Sawmill and kiln owner enjoys keeping it local
EAGLE RIVER — When Ron Wehrli opened Eagle River Sawmill & Kiln in June of 2018, he had a newly constructed kiln and a sawmill he bought because after years of working in the construction industry, he liked the idea of having his own tools. Other than that, he had no clear idea of what he was getting into.
“I didn’t really know what the heck I was doing,” said Wehrli, who has since molded his business to meet the needs of a niche market of builders, fine-woodworking craftsmen and hobbyists who appreciate the potential in a raw chunk of wood. He offers custom log milling and wood drying, and sells live-edge planks, sliced burls, and epoxy resins and colorants used for creating one-of-a-kind furniture pieces that are often the focal point of a room.
“This business just gives me a reason to keep showing up,” said Wehrli, whose saw-dusted blue jeans and weathered Walls work-jacket speak to the hours he spends working with wood. “This is a hobby that’s become a business, so I can’t complain.”
Entering Wehrli’s shop, the scent of fresh wood shavings prevails.Slabs of thick spruce, birch and cottonwood that have been dried in Wehrli’s kiln and put through his planer lean against the walls – from locally sourced spruce and birch to a small sampling of exotic hardwoods he’s brought in as well. No two pieces are the same – these slabs often become coffee tables, shelves, headboards – you name it.
The popularity of live-edge furniture is exploding, he said, because customers are craving furniture with character. Big-box stores market made-in-China, mass-produced furniture that doesn’t last. But live-edge wood can be the beginnings of an heirloom treasure, and often has meaningful stories to tell.
“There are people who have brought me in logs that had sentimental value because their dog used it as a shade tree,” he said. “They want something special.”
Wehrli’s is not the only sawmill in Alaska, but his proximity to Anchorage is convenient and his enthusiasm with each customer refreshing.
“My customers understand that I can work with them to create what they are envisioning,” he said.
Some know exactly what they need and head straight to his supply shelf, where he sells epoxies and colorants to customize each piece. Others have a vague idea of what they’d like but not the first clue how to get started. It is heartening to see customers’ ideas take shape, he said.
Earlier in the day, for example, he said an older couple came in to discuss a project idea they had. They perused the slabs available, took some notes and left. A few hours later, they called with some more questions. By late afternoon, they were back in to purchase what they needed. Watching those ideas hatch is fun, Wehrli said, and part of why he enjoys coming to work every day.
“I’d love to add some seating out front here, and make it a place where people can hang out,” he said. “I like that this could be a place where ideas are made.”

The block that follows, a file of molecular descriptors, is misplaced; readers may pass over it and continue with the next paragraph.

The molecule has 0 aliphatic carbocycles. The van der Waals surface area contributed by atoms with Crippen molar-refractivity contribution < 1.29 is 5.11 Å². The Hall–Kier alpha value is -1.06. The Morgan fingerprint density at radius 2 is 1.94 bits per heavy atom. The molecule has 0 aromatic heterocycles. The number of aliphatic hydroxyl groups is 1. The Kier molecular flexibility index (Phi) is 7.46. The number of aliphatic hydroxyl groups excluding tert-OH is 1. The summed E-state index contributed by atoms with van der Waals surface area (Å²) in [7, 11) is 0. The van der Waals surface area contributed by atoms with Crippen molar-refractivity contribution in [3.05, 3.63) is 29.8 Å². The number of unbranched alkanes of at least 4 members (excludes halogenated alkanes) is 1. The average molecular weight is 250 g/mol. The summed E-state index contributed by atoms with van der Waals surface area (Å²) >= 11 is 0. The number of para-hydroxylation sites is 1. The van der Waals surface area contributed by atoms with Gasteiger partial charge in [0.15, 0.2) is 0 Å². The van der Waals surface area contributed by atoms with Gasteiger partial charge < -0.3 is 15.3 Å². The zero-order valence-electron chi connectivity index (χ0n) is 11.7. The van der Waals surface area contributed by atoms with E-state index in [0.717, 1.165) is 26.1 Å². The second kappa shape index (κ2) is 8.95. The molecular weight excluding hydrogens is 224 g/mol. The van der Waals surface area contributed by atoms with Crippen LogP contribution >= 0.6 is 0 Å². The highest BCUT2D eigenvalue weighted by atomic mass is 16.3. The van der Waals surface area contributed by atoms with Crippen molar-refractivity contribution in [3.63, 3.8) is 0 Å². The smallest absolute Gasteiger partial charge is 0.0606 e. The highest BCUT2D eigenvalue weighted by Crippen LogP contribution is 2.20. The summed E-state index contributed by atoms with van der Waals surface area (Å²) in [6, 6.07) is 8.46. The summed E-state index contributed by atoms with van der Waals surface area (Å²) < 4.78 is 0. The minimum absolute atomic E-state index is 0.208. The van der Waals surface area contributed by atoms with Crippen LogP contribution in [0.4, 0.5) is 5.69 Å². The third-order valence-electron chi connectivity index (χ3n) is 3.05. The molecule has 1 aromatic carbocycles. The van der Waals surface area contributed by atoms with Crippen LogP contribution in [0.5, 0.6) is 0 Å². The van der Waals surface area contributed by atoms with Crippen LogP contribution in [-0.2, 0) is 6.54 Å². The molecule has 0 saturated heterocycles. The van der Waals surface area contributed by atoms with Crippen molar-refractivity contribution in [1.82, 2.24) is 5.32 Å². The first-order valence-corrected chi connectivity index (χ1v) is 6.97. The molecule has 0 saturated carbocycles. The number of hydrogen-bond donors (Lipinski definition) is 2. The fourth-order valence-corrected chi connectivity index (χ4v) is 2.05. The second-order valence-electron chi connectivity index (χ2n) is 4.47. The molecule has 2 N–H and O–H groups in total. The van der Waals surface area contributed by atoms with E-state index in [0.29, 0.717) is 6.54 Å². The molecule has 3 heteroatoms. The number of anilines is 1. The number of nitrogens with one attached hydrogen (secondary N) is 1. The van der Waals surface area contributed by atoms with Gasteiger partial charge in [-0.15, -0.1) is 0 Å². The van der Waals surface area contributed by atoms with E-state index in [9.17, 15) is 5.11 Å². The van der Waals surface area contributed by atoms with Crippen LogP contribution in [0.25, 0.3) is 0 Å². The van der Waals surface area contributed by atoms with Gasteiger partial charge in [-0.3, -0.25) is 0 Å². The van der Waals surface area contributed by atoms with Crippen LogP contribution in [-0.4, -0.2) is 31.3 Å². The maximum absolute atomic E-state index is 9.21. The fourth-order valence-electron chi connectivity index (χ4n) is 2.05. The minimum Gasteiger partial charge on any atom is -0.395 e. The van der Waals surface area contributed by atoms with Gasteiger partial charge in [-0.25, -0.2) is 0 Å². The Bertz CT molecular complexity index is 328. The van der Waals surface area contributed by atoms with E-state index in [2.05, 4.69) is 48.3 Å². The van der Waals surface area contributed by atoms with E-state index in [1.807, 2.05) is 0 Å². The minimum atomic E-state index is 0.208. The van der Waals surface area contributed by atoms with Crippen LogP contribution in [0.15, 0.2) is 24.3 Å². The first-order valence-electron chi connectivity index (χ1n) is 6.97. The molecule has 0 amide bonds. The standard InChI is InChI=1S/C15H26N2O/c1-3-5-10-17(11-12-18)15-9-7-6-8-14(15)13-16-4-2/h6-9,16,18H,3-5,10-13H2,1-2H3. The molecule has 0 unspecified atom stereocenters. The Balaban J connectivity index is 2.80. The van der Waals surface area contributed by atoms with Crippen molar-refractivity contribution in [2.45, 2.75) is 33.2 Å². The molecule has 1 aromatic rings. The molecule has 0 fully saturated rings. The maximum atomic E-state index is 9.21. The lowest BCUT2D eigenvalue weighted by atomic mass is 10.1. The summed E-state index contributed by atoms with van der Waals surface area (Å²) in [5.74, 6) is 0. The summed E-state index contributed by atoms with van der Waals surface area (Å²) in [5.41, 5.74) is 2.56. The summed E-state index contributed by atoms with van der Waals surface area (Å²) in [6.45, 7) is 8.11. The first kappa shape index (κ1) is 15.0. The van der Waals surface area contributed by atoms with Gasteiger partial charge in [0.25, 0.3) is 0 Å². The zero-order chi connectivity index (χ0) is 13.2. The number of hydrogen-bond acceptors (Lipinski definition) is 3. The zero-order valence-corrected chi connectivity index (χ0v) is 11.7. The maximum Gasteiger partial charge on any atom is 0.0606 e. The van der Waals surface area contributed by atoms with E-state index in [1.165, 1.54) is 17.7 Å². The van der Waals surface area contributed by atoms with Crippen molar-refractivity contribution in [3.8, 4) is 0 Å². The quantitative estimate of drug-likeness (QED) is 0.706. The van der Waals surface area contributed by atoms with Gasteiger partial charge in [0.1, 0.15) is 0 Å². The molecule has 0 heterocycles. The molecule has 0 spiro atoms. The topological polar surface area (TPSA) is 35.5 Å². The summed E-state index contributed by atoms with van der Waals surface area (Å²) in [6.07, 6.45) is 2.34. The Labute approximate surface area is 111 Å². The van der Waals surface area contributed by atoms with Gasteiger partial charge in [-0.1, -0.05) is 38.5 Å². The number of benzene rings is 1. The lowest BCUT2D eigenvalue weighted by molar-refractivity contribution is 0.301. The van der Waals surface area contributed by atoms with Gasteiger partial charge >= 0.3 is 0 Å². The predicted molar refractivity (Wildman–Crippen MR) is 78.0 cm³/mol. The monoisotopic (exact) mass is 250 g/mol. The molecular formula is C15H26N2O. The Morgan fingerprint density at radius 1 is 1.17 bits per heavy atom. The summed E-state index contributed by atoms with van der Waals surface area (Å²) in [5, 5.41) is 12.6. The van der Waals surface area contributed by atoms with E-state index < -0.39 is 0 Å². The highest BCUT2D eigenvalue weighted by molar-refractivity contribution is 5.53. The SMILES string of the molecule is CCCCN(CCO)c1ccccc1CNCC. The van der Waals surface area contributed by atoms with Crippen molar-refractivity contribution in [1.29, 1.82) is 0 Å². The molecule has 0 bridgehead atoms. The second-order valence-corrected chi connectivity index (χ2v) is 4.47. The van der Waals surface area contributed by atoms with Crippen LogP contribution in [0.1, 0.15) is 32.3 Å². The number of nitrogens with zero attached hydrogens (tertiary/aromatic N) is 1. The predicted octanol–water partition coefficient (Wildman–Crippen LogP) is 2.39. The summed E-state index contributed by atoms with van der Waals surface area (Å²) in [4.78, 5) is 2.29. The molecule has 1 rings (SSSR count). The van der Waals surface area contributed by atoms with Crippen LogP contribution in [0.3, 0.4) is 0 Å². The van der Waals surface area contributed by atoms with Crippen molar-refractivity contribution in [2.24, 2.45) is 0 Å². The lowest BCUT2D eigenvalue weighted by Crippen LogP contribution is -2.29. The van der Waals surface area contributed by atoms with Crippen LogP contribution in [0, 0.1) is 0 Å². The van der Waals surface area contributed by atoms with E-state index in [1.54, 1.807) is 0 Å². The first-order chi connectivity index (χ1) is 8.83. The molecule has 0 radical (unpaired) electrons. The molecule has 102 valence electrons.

On a recent Friday, Kristyne Montero wandered into the store and took a deep, appreciative breath; Montero said she had no idea the mill existed until now.
“I could hang out here just for the smell,” she said, smiling and looking around. She had just come from the Revive Home Market, an adjoining small business that shares building space with the Sawmill and also specializes in marketing home décor with character. Revive upcycles and repurposes existing furniture pieces, while the sawmill offers ideas for those who want to start from scratch. No two pieces are the same, at either location. “Just stepping in here gets the creative juices flowing,” Montero added.
Justin Phillips, owner of Trustworthy Hardware across the street, said the addition of the sawmill has simplified projects for local woodworkers. Now, instead of directing customers to online sites or out-of-town locations, he can keep them doing business locally.
“There’s been many a time we’ve sent people over there, especially for things like resins that they need for their projects,” Phillips said. “We try to keep it local and help each other out.”
As Wehrli spoke with a young couple who has just walked in to check out the wood, brothers Wyatt and Jacob Skelton helped clean up the back of the shop, where wood shavings were piled up by the sander. The two work at the mill every week, learning valuable skills that could one day lead to gainful employment.
“I’ve learned rough carpentry and how to build things,” said Wyatt, 17, who is also studying carpentry at King Tech High. “(Wehrli) has taught us how to use the kiln and the sawmill too.”
“It’s just something that we wanted to do,” added, Jacob, 16, a student at Eagle River High.
Wehrli is hopeful that his business will continue to grow. He has received calls and visits from customers from Fairbanks, Valdez, Bethel, Nome, Kenai and beyond, as well as a steady stream of locals. On his wish list is a sawmill that can accommodate logs over 34 inches in diameter, which would broaden the range of products he can offer.
For now, though, he said he is thankful to be part of a small and supportive business community.
“From the Trustworthy store to the VFW to Spenard Builders, the support has been great,” he said. “I’m just a small shop in a small town and I like it that way.”
Eagle River Sawmill & Kiln is located at 17141 N. Eagle River Loop Road, next to the Elks Club and in the same building as Revive Home Market. (907-575-4557, online at eagleriversawmill.com and on Facebook)
Melissa DeVaughn is an Eagle River freelance writer and the former editor of the Alaska Star. She works as the head track coach at Chugiak High.